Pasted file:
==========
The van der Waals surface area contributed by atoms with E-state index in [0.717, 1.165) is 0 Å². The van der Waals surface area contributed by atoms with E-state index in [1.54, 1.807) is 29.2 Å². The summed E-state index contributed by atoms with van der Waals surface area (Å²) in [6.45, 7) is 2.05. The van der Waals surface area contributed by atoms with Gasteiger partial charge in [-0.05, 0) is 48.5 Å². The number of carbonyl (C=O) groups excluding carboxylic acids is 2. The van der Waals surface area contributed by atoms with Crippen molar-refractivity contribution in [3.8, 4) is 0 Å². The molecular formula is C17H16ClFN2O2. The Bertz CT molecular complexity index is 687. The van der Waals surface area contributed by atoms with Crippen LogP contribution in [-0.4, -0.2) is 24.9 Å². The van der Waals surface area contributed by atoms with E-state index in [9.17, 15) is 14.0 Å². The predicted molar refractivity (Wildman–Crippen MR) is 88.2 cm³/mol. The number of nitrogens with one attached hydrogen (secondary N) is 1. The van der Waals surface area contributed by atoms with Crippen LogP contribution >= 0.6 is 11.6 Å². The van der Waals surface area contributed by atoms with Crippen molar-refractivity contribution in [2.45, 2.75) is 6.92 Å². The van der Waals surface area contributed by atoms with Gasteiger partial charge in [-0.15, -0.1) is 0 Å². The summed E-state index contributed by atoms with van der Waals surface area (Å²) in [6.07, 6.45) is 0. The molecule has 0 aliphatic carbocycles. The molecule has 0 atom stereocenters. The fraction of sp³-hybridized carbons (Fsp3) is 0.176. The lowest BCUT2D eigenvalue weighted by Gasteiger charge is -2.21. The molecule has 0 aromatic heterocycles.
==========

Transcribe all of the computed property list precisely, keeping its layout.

The van der Waals surface area contributed by atoms with E-state index in [0.717, 1.165) is 0 Å². The van der Waals surface area contributed by atoms with E-state index in [1.54, 1.807) is 29.2 Å². The summed E-state index contributed by atoms with van der Waals surface area (Å²) in [6.45, 7) is 2.05. The van der Waals surface area contributed by atoms with Gasteiger partial charge in [-0.05, 0) is 48.5 Å². The number of carbonyl (C=O) groups excluding carboxylic acids is 2. The van der Waals surface area contributed by atoms with Crippen molar-refractivity contribution in [3.8, 4) is 0 Å². The molecular formula is C17H16ClFN2O2. The Bertz CT molecular complexity index is 687. The van der Waals surface area contributed by atoms with Crippen LogP contribution in [-0.4, -0.2) is 24.9 Å². The van der Waals surface area contributed by atoms with E-state index in [9.17, 15) is 14.0 Å². The predicted molar refractivity (Wildman–Crippen MR) is 88.2 cm³/mol. The number of nitrogens with one attached hydrogen (secondary N) is 1. The van der Waals surface area contributed by atoms with Crippen LogP contribution >= 0.6 is 11.6 Å². The van der Waals surface area contributed by atoms with Crippen molar-refractivity contribution in [2.45, 2.75) is 6.92 Å². The van der Waals surface area contributed by atoms with Gasteiger partial charge in [-0.15, -0.1) is 0 Å². The summed E-state index contributed by atoms with van der Waals surface area (Å²) in [6.07, 6.45) is 0. The molecule has 0 aliphatic carbocycles. The molecule has 0 atom stereocenters. The fraction of sp³-hybridized carbons (Fsp3) is 0.176. The lowest BCUT2D eigenvalue weighted by Gasteiger charge is -2.21. The molecule has 0 aromatic heterocycles.